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Prince’s purple reign

| Monday, April 25, 2016

Prince_WebEric Richelsen | The Observer

Dearly beloved, we are gathered here today to get through the loss of a legend. Prince Rogers Nelson died last Thursday in his Paisley Park estate in Chanhassen, Minnesota. He was 57. In the ensuing days, tributes to the musician have come from all over the cultural landscape, from Paul McCartney tweeting about ringing in the New Year with him to President Obama referring to him as “one of the most gifted and prolific musicians of our time.” The cast of Broadway phenomenon sensation “Hamilton” released videos dancing along to “Let’s Go Crazy,” and EDM duo Jack Ü closed their Coachella set with remixes of his music. Fans took to the streets to share stories and sing their favorite songs together. The fences outside Paisley Park, a combination recording studio and rehearsal space, have become a de facto shrine, lined with flowers, posters and other remembrances.

Known solely by his first name, Prince was a singer, songwriter and multi-instrumentalist who released over 40 albums in his lifetime and sold more than 100 million copies worldwide. Every year, from 1979 to 1999, he scored at least one hit in the top 40 charts. He won four Video Music Awards, seven Grammys and an Academy Award. Of course, his legacy goes beyond hard numbers — Prince was a star who defined the culture of the ’80s and sent seismic waves through popular music. He was even bold enough to claim an entire color, becoming synonymous with purple.

His music incorporated influence from many greats that came before him: Jimi Hendrix’s blistering guitar, James Brown’s airtight band, Joni Mitchell’s emotional openness and David Bowie’s willingness to experiment. The result was an irresistible blend of funk, R&B, rock and pop that, even as it evolved, remained uniquely Prince.

The son of a pianist father and a jazz singer mother, Prince learned guitar, piano, drums and other instruments at a young age. He signed a recording contract with Warner Bros. Records at only 18, and his first few albums were moderate successes. “1999,” the album and its lead single, catapulted him into the mainstream. From there, Prince convinced his label to cast him as the star in a low-budget film called “Purple Rain.” The semi-autobiographical story of a musician fighting for love and respect in Minneapolis had youthful energy and an incredible nine-song soundtrack behind it, leading to its massive success. When Prince strutted and slid onstage singing “Baby I’m a Star,” it was a self-fulfilling prophecy.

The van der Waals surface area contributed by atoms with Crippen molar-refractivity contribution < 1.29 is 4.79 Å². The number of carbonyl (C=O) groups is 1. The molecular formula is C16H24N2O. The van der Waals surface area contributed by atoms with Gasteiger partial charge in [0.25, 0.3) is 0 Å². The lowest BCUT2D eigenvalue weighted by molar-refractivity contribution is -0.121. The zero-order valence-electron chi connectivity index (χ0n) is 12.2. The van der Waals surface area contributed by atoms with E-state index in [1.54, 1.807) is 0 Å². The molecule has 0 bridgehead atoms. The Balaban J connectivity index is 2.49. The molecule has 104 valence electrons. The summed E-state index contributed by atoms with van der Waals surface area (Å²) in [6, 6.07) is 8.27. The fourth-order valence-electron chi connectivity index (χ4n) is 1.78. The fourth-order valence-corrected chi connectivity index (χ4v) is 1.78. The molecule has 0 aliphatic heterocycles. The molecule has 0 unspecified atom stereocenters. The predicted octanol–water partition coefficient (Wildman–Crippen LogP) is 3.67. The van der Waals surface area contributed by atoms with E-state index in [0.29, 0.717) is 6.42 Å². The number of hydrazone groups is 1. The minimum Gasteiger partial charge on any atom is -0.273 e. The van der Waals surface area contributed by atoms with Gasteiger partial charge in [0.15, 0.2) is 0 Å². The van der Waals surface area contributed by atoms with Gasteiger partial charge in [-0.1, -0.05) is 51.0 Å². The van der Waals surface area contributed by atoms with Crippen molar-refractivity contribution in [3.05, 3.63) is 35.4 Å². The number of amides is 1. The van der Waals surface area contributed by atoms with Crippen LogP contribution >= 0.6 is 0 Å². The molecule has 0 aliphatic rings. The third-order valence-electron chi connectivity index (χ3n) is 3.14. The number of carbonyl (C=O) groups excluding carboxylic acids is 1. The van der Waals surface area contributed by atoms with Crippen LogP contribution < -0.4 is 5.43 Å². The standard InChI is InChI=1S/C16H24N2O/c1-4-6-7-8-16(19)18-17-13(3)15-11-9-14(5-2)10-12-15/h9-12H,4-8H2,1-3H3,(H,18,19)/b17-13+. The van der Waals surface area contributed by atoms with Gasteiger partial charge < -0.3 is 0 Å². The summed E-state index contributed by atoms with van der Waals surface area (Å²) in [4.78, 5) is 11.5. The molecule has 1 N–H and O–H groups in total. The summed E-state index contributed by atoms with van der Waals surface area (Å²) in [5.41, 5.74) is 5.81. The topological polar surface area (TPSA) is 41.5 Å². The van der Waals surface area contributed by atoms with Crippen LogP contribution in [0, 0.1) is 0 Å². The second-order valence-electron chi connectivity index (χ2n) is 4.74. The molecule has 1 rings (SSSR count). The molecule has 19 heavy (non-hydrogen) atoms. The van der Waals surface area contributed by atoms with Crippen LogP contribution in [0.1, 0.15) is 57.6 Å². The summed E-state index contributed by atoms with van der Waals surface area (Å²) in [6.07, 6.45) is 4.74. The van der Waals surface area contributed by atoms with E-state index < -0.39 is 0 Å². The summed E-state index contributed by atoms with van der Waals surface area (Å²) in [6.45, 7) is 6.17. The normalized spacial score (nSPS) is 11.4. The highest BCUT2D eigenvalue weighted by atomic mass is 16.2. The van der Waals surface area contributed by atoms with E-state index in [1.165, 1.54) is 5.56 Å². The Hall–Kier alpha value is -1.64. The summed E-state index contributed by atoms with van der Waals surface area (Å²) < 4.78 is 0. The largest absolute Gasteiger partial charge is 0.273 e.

One of the songs on that album, “Darling Nikki,” indirectly led to the creation of the Parental Advisory sticker due to its frank depiction of intimacy, and it is far from the most graphic song in Prince’s catalog. Prince wrote about sex like The Beatles wrote about love, driven to explore it from every possible angle and perspective. On “When You Were Mine,” a catchy new wave track, Prince sings of letting his girlfriend wear all of his clothes and of a man sleeping in between them. The women in his songs are more than objects of desire; they are fully fleshed-out individuals with their own insecurities and desires.

And though he was singing to women, he reveled in androgyny, appearing onstage in high heels, frilly shirts and revealing chaps. When Prince sang “I’m not a woman / I’m not a man / I am something that you’ll never understand,” he challenged cultural standards of gender and sexuality.

Bolder still, on that song Prince assumes the perspective of the Messiah. “I Would Die 4 U” is one of his more overtly religious songs, but his preoccupation with God was nearly as ubiquitous as his sexual musings. The two frequently came together, such as on “Forever In My Life,” which can be heard as a pledge of fidelity to both a lover or to a deity. Mixing the divine and the carnal would be blasphemous to most, but to Prince they were both paths to personal liberation, ways to get free.

In 2001, Prince joined the Jehovah’s Witnesses. Like any other member of the faith, he was known to go door-to-door preaching to strangers. His music became less racy after converting, and in concert he would allow his audiences to sing the more profane parts of his older hits.